The Founders of the Cistercian Order are said to have described themselves as pulchritudinis studium habentes- those intent on Beauty, the Beauty of holiness, the Beauty of God.
Perhaps it was this same love of Beauty quickened by necessity that inspired three monks of Our Lady of the Valley in Cumberland, Rhode Island to open a small vestment shop in the undercroft of the abbey church. There they would sew chasubles, copes and stoles for their own sacristy.
The year was 1949. Soon visitors were requesting vestments like those they had seen during the monastic Liturgy, and The Holy Rood Guild was born.
After a disastrous fire in 1950, the monastic community relocated to a large farm property in Spencer, Massachusetts and was renamed Saint Joseph's Abbey. And here the work of the Guild has continued.
Work has always enjoyed special esteem in the Cistercian tradition, since it gives the monks the opportunity of sharing in the divine work of creation and restoration, and of following in the footsteps of Jesus Christ. Monastic work is undertaken in a spirit of service, generosity and faith. And as St. Benedict reminds us the primary purpose of our work is that "God may be glorified in everything."
The work of The Holy Rood Guild is a collaborative effort in which the monks are assisted by a group of highly skilled and dedicated tailors drawn from a strong local tradition of sewing and crafting. Each vestment is hand-crafted with meticulous attention to detail, using patterns and techniques handed on by the first monks of the Guild. Fabric motifs are carefully matched; tassels for stoles are entirely handmade.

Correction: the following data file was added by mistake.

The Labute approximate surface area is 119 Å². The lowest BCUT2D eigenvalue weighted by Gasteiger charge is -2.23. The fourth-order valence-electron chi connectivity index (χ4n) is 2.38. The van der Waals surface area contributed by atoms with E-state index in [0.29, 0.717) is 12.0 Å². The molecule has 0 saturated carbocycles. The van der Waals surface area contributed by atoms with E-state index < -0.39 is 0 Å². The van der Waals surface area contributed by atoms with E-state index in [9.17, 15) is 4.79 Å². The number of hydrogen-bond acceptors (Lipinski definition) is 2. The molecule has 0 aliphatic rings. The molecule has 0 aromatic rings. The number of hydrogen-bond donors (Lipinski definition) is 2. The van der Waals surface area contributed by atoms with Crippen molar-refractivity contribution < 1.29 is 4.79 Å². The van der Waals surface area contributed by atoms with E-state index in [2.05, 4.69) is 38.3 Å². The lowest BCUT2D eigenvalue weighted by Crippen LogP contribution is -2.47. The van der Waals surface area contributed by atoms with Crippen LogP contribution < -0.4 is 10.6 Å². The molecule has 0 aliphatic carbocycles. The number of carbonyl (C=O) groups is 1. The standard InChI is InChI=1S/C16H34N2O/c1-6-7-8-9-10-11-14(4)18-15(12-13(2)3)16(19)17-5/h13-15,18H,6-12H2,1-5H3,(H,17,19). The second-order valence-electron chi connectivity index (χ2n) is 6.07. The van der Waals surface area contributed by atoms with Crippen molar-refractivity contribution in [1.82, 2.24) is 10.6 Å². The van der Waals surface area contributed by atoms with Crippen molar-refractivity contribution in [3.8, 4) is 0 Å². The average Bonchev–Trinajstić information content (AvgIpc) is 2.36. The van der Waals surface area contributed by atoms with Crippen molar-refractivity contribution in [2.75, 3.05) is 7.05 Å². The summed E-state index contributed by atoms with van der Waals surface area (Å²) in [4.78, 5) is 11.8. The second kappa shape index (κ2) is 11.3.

Only the finest tapestries, damasks, velvets and galloon bandings are chosen for their beauty and appropriateness. Many are woven and colored to our exact specifications; some imported directly from European artisans working in a centuries-old tradition.
From the earliest days of the Church the intuition of the faithful has always been that the praise and worship of God are worthy of the best and the most beautiful. The vestment is, indeed, raiment for the Lord's service, a "sacred garment," whose "sacredness derives from the nature of the events in which it is worn." 1
From its inception The Holy Rood Guild has been known not only for the quality and fine tailoring of its vestments but also for its sensitivity to Christian worship. We trust that our work is an expression of our monastic life of prayer and praise. And we hope that the beauty of our vestments will in turn lead the worshipping community to prayer and praise and enhance the dignity of the Sacred Liturgy.
Truly a work of art, the vestment must 'bear the weight of mystery, awe, reverence and wonder that the liturgical action expresses;' and lead beyond itself to evoke 'the radiance of profound beauty.' 2
For over fifty years it has been our privilege to clothe the Church, in the person of her ministers, with beauty and nobility that will fittingly express the reverence, love and devotion which the Church brings to her celebration of the Sacred Liturgy, that work of God to which nothing is to be preferred.
Simplicity of design, quality of materials and excellence in craftsmanship have always been our hallmark. The result is timeless vesture of unparalleled beauty and quality that will enhance your Church's worship for years to come.
 Aidan Kavanaugh, "Liturgical Vesture in the Catholic Tradition," in Raiment for the Lord's Service, Christa Mayer-Thurman (Chicago: Art Institute of Chicago, 1975), 14.
 U.S. Conference of Catholic Bishops, Built of Living Stones, (Washington: 2000), n. 148.